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Medical Device Manufacturers Get Serious About Security at Defcon 31

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When it comes to the safety and security of medical devices, you need the best hands (and minds) on the task. This past August in Las Vegas several brave medical device manufacturers put their technology to the test of ethical hackers and pentesters at Defcon’s prestigious Biohacking Village competition, all with the goal of making their devices more secure. Each year, the Secureworks® Adversarial Testing team is lucky enough to participate in this event, and this year, our team has once again proven that it's home to some of the world's finest biohackers helping to uncover a range of security vulnerabilities in medical devices, that otherwise wouldn’t be detected.

This year, the Secureworks team not only won DEFCON's prestigious Biohacking Village[1] CTF competition but also managed to almost double the score of the second-place team. This achievement not only is a testament to the skill, dedication, and expertise that our team brings to the world of biohacking, but also underscores the biomedical industry’s commitment to cybersecurity. It is at events like these where security practitioners and technology developers come together to work on the same goal of creating safer connected medical devices and development practices. There is nowhere better to see this live in action other than at Defcon.

Here are some of the learnings from this year’s Biohacking Village and Competition:

A Display of Unparalleled Skill

The Biohacking Village and Capture-the-Flag (CTF) Competition is intended for people of all skillsets to come together in a forum to learn and practice things that pertain to medical device security and security in relation to patient care. This year, the biohacking CTF, held during Defcon 31 (August 10-13, 2023) was a “Jeopardy” style CTF, with challenges ranging from general medical terminology questions to analysis of HL7/DICOM/other medical device related transmissions and binary analysis. Bonus points were added for locating vulnerabilities in live medical devices brought by multiple vendors within the medical device manufacturing sphere. In total, the CTF competition had over 692 total players with a total of 597 different solvable challenges. Bonus points were awarded to teams that were able to find actual flaws within the devices presented by various manufacturers.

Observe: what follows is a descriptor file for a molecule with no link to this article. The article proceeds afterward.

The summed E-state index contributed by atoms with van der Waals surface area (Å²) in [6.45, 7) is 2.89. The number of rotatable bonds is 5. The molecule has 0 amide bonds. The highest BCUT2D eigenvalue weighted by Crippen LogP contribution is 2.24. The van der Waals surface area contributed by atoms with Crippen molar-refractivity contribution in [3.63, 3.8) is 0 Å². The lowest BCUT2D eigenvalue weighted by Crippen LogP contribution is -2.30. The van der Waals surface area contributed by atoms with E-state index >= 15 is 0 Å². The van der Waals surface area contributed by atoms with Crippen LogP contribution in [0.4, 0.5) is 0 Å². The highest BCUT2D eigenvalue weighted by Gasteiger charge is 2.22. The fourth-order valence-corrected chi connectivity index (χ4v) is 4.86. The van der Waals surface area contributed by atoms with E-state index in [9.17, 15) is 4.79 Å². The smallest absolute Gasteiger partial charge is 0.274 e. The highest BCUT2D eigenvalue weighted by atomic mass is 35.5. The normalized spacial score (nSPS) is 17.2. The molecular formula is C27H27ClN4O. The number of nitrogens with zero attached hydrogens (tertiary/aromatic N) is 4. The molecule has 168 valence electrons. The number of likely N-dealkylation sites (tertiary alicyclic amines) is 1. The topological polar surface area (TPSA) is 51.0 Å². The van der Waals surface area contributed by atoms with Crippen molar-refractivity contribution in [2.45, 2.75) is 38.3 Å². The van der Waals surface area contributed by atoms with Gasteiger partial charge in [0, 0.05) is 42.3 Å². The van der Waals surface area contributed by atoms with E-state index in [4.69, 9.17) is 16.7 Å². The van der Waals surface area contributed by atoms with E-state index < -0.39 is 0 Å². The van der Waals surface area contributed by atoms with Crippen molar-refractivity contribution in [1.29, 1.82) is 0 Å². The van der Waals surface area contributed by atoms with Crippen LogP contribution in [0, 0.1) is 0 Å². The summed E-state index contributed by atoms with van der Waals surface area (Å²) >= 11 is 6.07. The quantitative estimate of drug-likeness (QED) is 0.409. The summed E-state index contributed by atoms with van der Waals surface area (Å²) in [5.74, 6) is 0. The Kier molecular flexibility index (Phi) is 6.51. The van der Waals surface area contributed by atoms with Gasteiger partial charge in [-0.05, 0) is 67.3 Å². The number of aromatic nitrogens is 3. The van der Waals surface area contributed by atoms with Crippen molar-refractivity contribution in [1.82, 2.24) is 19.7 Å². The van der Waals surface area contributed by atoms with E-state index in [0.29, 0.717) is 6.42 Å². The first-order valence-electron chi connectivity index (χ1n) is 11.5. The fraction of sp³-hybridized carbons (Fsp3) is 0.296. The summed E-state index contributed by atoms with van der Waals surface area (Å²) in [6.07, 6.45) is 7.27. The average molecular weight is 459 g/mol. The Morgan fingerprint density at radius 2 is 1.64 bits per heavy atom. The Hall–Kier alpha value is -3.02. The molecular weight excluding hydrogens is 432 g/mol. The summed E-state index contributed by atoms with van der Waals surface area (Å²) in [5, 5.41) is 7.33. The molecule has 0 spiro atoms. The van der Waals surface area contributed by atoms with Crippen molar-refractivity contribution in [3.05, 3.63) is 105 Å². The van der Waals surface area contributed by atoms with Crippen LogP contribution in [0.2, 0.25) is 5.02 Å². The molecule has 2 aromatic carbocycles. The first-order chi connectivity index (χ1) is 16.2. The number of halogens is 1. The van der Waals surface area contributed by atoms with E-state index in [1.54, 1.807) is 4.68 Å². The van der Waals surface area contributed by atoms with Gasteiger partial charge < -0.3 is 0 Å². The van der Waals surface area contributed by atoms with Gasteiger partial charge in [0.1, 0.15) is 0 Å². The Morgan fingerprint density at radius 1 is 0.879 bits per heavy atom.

Just like previous years, Secureworks’ team tackled testing each device for flaws with finesse, technical skill, and determination. The Secureworks team's achievements were quantified in a record-breaking score of over 10,000 points. This score represents the skill and expertise our team displayed throughout the competition. The second and third place teams in the competition averaged nearly 6,500 points in comparison.

In total, our team found 14 critical vulnerabilities in active medical products, ranging from DNA sequencers to patient health monitors and patient record databases to various cardiology related systems. These vulnerabilities, if left unchecked, could lead to dire and unexpected consequences. The importance of such a discovery cannot be stressed enough, especially when it comes to medical devices and patient safety. Kudos to these manufacturers who volunteered to test their devices by skilled hackers to ensure the safety of their products. Not only does this demonstrate their commitment to patient safety but it also demonstrates their desire to proactively address security risks. Without their company providing devices to test against, this type of open forum would not be a possibility.

At Secureworks, our mission is to secure human progress. Our team is now working with these medical device vendors through their coordinated vulnerability disclosure policies to publicly announce the findings located within the Defcon 31 Biohacking Village CTF within the Device Testing Lab. These fixes will be examples of remediations that can be applied to multiple devices in the field to ensure resilience against cyber-attacks and threat actors. This type of cohesive workflow with researchers and medical device manufacturers working together to solve major issues is one example of united work occurring within the infosec ecosystem.

The Future Onwards

Our team’s ability to breach the security of these medical devices shows our expertise and the importance of safeguarding such essential devices. Our team demonstrated that they could compromise such a device, underlining the need for top-notch security for these devices. Security is much easier to apply when it is engrained in the design. Applying security controls after a device is created can cause issues that cannot be undeveloped or patched in some scenarios. We must applaud these device manufacturers who volunteered their devices to be tested for vulnerabilities. At the end of the day, it is a reminder that we are all working together towards the same goal of keeping patients safe and medical devices secure.

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